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Advice columnists are experiencing a heyday not seen since the era of Dear Abby and Ann Landers, sisters who used to dish out tips in competing columns back in the 50s. Nowadays "inquiring minds" can just ask Google or Siri or Cortana, but that doesn't keep many so-called experts from dispensing their know-how on everything from money to sex to technology, to issues of etiquette, and self-worth, even life's purpose. Maybe this blog o' mine comes off as advisory, or would if it were read.

Time magazine recently did a blurb on the issues that define our present age. It seems that most people are in favor of technology, despite the trouble that it causes one's romantic and personal lives. I'm a Luddite, or as actress Janeane Garofalo puts it, a Neo-Luddite. I think smartphones give illusions of interacting while killing intimacy. In a connected world we have become disconnected and unhinged. As one columnist opines: social media brings a sense of belonging, but it's a very "hollow arrangement." And with everyone sharing lives that seem so fabulous, it becomes ever more difficult for the average person (that means you and me, and even those whose virtual lives seem so fabulous) to just exist. The death of Jane and John Doe, as it were.

And my favorite: Andrew W.K. of the Village Voice tells Time that in our age of instant gratification, with answers and the Internet of things just a mouse-click away, when all our wildest dreams can come true, we really don't know what we want. "There is a sense of being completely lost in life." In other words, exit Jane and John Doe, and enter Sartre, the French philosopher who believed life is meaningless.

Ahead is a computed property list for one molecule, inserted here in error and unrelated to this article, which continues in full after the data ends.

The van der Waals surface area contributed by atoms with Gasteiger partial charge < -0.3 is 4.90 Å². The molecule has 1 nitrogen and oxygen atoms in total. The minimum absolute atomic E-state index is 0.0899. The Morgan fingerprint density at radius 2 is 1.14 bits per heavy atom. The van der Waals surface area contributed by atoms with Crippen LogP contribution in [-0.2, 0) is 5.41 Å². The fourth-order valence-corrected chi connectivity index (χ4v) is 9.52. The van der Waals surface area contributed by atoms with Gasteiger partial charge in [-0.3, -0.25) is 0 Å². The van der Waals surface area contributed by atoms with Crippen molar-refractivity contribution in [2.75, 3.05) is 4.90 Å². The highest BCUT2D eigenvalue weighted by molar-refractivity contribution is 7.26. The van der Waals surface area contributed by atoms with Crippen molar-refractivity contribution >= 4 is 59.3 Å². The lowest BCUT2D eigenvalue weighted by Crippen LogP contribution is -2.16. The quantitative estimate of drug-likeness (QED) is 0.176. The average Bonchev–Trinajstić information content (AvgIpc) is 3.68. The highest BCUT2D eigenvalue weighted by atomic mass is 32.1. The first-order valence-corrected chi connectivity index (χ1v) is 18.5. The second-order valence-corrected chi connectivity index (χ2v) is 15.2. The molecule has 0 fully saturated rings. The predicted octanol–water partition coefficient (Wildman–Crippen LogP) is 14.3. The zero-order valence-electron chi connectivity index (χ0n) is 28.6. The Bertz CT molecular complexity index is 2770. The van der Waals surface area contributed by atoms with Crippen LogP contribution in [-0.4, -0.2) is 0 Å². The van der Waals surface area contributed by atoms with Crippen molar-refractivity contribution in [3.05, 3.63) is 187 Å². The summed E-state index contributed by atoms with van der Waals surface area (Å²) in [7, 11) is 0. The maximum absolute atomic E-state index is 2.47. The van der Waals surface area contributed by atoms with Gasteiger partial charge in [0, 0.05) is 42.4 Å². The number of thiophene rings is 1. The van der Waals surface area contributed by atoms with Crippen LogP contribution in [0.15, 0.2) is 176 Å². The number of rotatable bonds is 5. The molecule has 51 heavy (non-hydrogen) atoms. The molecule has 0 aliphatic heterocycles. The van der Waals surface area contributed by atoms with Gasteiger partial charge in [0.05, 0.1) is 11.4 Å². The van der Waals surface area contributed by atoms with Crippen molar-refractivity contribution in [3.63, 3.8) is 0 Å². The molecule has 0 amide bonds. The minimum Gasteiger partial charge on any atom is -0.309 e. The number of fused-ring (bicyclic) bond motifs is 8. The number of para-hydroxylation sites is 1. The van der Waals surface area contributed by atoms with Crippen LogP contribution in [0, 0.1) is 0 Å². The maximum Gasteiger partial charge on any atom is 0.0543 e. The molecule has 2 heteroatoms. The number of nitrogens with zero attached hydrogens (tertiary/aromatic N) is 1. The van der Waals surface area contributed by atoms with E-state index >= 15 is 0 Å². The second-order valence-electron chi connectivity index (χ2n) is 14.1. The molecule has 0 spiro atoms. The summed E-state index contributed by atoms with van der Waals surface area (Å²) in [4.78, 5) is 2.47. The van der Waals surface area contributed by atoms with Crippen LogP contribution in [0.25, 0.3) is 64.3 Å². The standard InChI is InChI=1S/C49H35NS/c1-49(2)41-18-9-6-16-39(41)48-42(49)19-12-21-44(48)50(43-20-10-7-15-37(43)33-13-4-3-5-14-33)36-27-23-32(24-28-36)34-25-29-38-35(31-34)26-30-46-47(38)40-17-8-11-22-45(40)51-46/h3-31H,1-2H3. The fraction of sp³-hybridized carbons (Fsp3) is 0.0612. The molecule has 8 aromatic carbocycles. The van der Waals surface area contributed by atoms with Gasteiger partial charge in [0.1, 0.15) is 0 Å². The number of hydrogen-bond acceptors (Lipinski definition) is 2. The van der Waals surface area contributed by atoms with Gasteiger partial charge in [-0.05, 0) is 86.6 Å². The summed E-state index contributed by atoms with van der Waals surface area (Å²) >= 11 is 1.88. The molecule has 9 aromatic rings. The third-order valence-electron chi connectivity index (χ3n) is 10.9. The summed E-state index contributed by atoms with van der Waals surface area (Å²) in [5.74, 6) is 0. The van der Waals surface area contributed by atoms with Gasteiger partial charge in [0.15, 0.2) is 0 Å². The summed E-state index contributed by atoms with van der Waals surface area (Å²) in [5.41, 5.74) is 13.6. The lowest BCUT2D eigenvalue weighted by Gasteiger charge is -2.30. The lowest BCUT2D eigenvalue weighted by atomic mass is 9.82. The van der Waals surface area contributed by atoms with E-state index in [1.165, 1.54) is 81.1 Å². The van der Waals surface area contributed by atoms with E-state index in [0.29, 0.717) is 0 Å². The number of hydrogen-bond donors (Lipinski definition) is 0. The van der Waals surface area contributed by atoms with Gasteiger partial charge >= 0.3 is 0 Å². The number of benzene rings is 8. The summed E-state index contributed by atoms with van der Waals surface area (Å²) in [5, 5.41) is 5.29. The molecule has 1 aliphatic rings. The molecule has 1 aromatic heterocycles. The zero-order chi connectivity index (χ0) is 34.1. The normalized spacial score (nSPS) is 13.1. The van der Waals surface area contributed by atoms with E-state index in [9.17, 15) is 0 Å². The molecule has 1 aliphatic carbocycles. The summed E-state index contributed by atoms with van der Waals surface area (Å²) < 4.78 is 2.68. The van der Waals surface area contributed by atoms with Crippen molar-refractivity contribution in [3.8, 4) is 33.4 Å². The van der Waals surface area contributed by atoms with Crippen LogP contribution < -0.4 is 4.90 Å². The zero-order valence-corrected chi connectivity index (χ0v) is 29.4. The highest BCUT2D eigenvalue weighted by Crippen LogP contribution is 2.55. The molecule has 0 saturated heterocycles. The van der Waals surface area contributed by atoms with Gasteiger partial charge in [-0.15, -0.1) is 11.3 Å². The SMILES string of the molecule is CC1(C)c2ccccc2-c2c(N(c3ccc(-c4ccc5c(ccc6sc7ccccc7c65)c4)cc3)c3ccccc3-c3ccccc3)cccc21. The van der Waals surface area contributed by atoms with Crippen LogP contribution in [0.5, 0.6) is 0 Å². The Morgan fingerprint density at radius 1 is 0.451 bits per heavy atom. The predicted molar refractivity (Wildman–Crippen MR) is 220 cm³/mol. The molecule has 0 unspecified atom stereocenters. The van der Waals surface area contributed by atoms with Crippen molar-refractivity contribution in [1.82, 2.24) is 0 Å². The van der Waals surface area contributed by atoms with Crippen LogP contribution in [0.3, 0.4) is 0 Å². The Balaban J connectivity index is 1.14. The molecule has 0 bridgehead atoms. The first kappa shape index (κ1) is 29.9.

Sartre was born over a hundred years ago. It seems our "existential crisis" is not so modern after all. Humans crave certainty. We are hard-wired to demand clarity in confusion and definitive answers to dilemmas. We seek out sure things. And consequently, we are averse to ambiguity. But much of life lies in the gray area of doubt, and though our tendency is to knee-jerk a response to even the most complicated questions, often decisions are best deferred until such time as a solution presents itself. And yet society presses us to choose. Act. Do something! 

Doctors for instance, often encounter patients with unclear symptoms, indeed the majority of patients present with vague nonspecific complaints, and yet in nearly 80% of these cases physicians order a definitive test or treatment, despite the fact that such a course of action may be unnecessary or even harmful, as the new book Nonsense by Jamie Holmes points out. Doctors are taught first to do no harm, but Nike, speaking louder, shouts "Just do it!" And the medical profession is not the only one whose members can be rash. Average people, our Janes and Joes of the world, do this all the time, at the grocery store (impulse buys) or when getting a tattoo (tramp stamp really?), even while selecting a mate. Because if you really thought it through, would there be so much divorce?

When faced with a big decision, rather than jump to an option, take a deep breath, and wait. In that moment of hesitation, of second-guessing, of in medical jargon, "watchful waiting," you are truly free, because you are not slave to your impulses. It is as if you have separated yourself from the technology to which you are tethered. You are not your little mind! There is freedom, and humanity, in doing nothing. To be OK with not knowing the answer. Let the solutions to life's many problems come to you. Trust inspiration, help from strangers, let the problem resolve itself. If you believe in a higher power, put it to the test in the test of life. The divine hand is more adept than the most capable physician.

Because if you are cool with ambiguity, and simply watch and wait, you'll save yourself so many future spills.


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